Where does $remote_addr come from?

Francis Daly francis at daoine.org
Fri Feb 3 21:13:26 UTC 2017

On Fri, Feb 03, 2017 at 03:36:53PM -0500, Paul Nickerson wrote:

Hi there,

> > Exactly, it is what the source code says:
> >     v->data = r->connection->addr_text.data;
> > and then you can track where that addr_text.data value is set.
> I thought it might be coming from addr_text in the code, but my experience
> with C is dated and limited. I wasn't able to figure out where
> addr_text.data is set.

I have the 1.11.5 source easily to hand, so this is based on that.

$ grep -r addr_text.data . | wc -l

The first few of those are in ./src/event/ngx_event_accept.c, which
includes a call to ngx_pnalloc, which is probably related to alloc'ing
storage for some content.

Reading that file, the next likely looking line is:

            c->addr_text.len = ngx_sock_ntop(c->sockaddr, c->socklen,
                                             ls->addr_text_max_len, 0);

where the ".len" is the function return value, and ".data" is an address
passed in as an argument.

How is that function defined?

$  grep -r ngx_sock_ntop . | grep h:
./src/core/ngx_inet.h:size_t ngx_sock_ntop(struct sockaddr *sa, socklen_t socklen, u_char *text,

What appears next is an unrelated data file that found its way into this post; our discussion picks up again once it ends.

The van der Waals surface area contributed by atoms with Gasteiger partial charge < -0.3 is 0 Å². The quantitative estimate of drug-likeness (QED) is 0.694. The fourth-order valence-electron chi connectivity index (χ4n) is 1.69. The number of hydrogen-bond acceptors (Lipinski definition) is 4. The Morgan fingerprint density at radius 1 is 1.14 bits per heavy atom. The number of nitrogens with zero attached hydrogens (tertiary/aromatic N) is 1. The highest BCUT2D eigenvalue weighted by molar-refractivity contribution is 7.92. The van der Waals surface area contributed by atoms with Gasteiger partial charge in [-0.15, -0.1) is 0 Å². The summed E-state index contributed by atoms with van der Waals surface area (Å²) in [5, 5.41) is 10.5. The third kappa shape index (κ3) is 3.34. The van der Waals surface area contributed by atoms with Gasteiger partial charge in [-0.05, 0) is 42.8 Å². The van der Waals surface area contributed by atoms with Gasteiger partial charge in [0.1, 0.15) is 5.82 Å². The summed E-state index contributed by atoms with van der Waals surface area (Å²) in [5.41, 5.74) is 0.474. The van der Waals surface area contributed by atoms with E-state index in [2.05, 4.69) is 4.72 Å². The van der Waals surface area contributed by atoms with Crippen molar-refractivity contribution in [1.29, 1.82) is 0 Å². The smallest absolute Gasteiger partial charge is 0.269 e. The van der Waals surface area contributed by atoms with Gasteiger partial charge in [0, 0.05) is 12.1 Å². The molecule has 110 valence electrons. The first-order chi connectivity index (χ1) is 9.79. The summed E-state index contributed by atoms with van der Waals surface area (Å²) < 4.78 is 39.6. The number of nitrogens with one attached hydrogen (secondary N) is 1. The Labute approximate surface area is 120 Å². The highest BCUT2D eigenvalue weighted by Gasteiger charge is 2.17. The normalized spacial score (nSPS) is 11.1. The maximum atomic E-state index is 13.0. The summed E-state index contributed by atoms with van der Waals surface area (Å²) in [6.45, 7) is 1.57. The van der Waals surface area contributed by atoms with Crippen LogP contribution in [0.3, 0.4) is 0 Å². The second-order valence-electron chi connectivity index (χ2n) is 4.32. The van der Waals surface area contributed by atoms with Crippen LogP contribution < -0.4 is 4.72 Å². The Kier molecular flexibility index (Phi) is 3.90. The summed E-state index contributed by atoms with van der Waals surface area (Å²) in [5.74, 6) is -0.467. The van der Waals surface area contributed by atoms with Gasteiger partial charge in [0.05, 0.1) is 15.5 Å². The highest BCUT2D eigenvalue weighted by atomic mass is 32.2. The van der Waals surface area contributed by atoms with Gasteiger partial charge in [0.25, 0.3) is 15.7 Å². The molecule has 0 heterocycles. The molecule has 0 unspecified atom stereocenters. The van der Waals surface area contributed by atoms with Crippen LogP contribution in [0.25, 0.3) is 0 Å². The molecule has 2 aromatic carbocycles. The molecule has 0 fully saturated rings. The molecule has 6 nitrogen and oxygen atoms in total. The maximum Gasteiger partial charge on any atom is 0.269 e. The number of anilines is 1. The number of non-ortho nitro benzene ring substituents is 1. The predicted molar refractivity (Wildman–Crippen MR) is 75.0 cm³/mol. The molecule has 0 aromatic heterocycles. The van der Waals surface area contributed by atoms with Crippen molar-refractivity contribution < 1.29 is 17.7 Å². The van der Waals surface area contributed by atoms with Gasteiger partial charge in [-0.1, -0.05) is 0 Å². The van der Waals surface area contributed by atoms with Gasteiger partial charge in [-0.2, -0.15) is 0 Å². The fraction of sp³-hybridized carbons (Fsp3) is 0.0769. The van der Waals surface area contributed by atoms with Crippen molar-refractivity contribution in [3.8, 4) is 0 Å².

It's declared in ./src/core/ngx_inet.h; there's a good chance that it
is defined in ./src/core/ngx_inet.c, so look there.

It shows that the third argument is "u_char *text"; and for an IPv4
connection there are lines like

        p = (u_char *) &sin->sin_addr;
        p = ngx_snprintf(text, len, "%ud.%ud.%ud.%ud",
                             p[0], p[1], p[2], p[3]);

For an IPv6 connection or a unix domain socket connection, there are
other ngx_snprintf or (after another function call) ngx_sprintf calls
that write appropriate things to "text".

So addr_text.data is "whatever the other end of this connection is",
with the caveat that the realip module can be explicitly configured to
change what that appears to be.

(And therefore, any module *could* change what that appears to be. So
don't run modules you don't trust, if you want to be able to believe
what your nginx reports its internal state to be.)


Francis Daly        francis at daoine.org

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